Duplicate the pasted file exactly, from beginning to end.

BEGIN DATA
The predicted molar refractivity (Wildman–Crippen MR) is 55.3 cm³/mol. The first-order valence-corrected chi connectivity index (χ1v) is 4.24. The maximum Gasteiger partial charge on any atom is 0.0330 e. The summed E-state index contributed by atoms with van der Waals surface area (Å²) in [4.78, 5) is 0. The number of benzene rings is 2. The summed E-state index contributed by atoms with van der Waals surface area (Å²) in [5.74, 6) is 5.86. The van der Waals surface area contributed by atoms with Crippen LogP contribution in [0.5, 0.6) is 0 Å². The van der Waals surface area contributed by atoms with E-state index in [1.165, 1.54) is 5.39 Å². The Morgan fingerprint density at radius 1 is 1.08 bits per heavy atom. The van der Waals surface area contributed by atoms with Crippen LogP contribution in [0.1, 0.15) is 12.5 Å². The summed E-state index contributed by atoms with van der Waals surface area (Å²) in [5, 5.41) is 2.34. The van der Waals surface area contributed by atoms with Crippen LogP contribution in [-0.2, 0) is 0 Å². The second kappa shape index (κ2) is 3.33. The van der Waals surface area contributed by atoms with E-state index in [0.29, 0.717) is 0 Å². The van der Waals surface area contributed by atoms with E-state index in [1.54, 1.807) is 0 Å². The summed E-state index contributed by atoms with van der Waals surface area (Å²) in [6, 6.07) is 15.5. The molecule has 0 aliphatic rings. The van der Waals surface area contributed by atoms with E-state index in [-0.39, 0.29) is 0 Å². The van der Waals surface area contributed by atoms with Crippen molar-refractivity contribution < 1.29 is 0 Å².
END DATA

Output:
The predicted molar refractivity (Wildman–Crippen MR) is 55.3 cm³/mol. The first-order valence-corrected chi connectivity index (χ1v) is 4.24. The maximum Gasteiger partial charge on any atom is 0.0330 e. The summed E-state index contributed by atoms with van der Waals surface area (Å²) in [4.78, 5) is 0. The number of benzene rings is 2. The summed E-state index contributed by atoms with van der Waals surface area (Å²) in [5.74, 6) is 5.86. The van der Waals surface area contributed by atoms with Crippen LogP contribution in [0.5, 0.6) is 0 Å². The van der Waals surface area contributed by atoms with E-state index in [1.165, 1.54) is 5.39 Å². The Morgan fingerprint density at radius 1 is 1.08 bits per heavy atom. The van der Waals surface area contributed by atoms with Crippen LogP contribution in [0.1, 0.15) is 12.5 Å². The summed E-state index contributed by atoms with van der Waals surface area (Å²) in [5, 5.41) is 2.34. The van der Waals surface area contributed by atoms with Crippen LogP contribution in [-0.2, 0) is 0 Å². The second kappa shape index (κ2) is 3.33. The van der Waals surface area contributed by atoms with E-state index in [0.29, 0.717) is 0 Å². The van der Waals surface area contributed by atoms with E-state index in [1.54, 1.807) is 0 Å². The summed E-state index contributed by atoms with van der Waals surface area (Å²) in [6, 6.07) is 15.5. The molecule has 0 aliphatic rings. The van der Waals surface area contributed by atoms with E-state index in [-0.39, 0.29) is 0 Å². The van der Waals surface area contributed by atoms with Crippen molar-refractivity contribution < 1.29 is 0 Å².